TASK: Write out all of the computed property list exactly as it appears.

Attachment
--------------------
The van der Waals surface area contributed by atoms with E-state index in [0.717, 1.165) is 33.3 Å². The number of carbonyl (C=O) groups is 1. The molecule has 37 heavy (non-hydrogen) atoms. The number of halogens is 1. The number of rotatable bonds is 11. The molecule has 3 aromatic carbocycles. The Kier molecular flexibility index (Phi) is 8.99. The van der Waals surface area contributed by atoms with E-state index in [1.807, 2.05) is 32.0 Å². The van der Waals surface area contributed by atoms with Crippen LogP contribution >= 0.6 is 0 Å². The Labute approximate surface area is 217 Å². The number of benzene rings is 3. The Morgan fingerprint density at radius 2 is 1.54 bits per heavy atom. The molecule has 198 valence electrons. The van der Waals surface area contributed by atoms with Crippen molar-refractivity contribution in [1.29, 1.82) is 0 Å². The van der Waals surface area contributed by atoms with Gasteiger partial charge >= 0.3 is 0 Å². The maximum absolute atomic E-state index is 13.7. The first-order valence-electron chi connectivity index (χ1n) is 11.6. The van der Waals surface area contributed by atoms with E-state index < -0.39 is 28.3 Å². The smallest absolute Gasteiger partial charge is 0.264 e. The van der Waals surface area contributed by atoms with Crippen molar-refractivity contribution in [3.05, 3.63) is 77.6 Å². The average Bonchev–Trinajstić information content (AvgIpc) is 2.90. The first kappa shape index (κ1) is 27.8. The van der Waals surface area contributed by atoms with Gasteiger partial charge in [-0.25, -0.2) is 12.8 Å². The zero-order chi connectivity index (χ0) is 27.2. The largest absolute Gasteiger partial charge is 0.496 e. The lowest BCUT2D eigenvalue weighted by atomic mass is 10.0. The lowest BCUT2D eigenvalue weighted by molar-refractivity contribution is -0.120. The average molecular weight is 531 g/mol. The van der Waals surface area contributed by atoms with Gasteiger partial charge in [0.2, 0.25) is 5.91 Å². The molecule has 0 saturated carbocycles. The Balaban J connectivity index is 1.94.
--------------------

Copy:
The van der Waals surface area contributed by atoms with E-state index in [0.717, 1.165) is 33.3 Å². The number of carbonyl (C=O) groups is 1. The molecule has 37 heavy (non-hydrogen) atoms. The number of halogens is 1. The number of rotatable bonds is 11. The molecule has 3 aromatic carbocycles. The Kier molecular flexibility index (Phi) is 8.99. The van der Waals surface area contributed by atoms with E-state index in [1.807, 2.05) is 32.0 Å². The van der Waals surface area contributed by atoms with Crippen LogP contribution >= 0.6 is 0 Å². The Labute approximate surface area is 217 Å². The number of benzene rings is 3. The Morgan fingerprint density at radius 2 is 1.54 bits per heavy atom. The molecule has 198 valence electrons. The van der Waals surface area contributed by atoms with Crippen molar-refractivity contribution in [1.29, 1.82) is 0 Å². The van der Waals surface area contributed by atoms with Gasteiger partial charge >= 0.3 is 0 Å². The maximum absolute atomic E-state index is 13.7. The first-order valence-electron chi connectivity index (χ1n) is 11.6. The van der Waals surface area contributed by atoms with E-state index < -0.39 is 28.3 Å². The smallest absolute Gasteiger partial charge is 0.264 e. The van der Waals surface area contributed by atoms with Crippen molar-refractivity contribution in [3.05, 3.63) is 77.6 Å². The average Bonchev–Trinajstić information content (AvgIpc) is 2.90. The first kappa shape index (κ1) is 27.8. The van der Waals surface area contributed by atoms with Gasteiger partial charge in [-0.25, -0.2) is 12.8 Å². The zero-order chi connectivity index (χ0) is 27.2. The largest absolute Gasteiger partial charge is 0.496 e. The lowest BCUT2D eigenvalue weighted by atomic mass is 10.0. The lowest BCUT2D eigenvalue weighted by molar-refractivity contribution is -0.120. The average molecular weight is 531 g/mol. The van der Waals surface area contributed by atoms with Gasteiger partial charge in [0.2, 0.25) is 5.91 Å². The molecule has 0 saturated carbocycles. The Balaban J connectivity index is 1.94.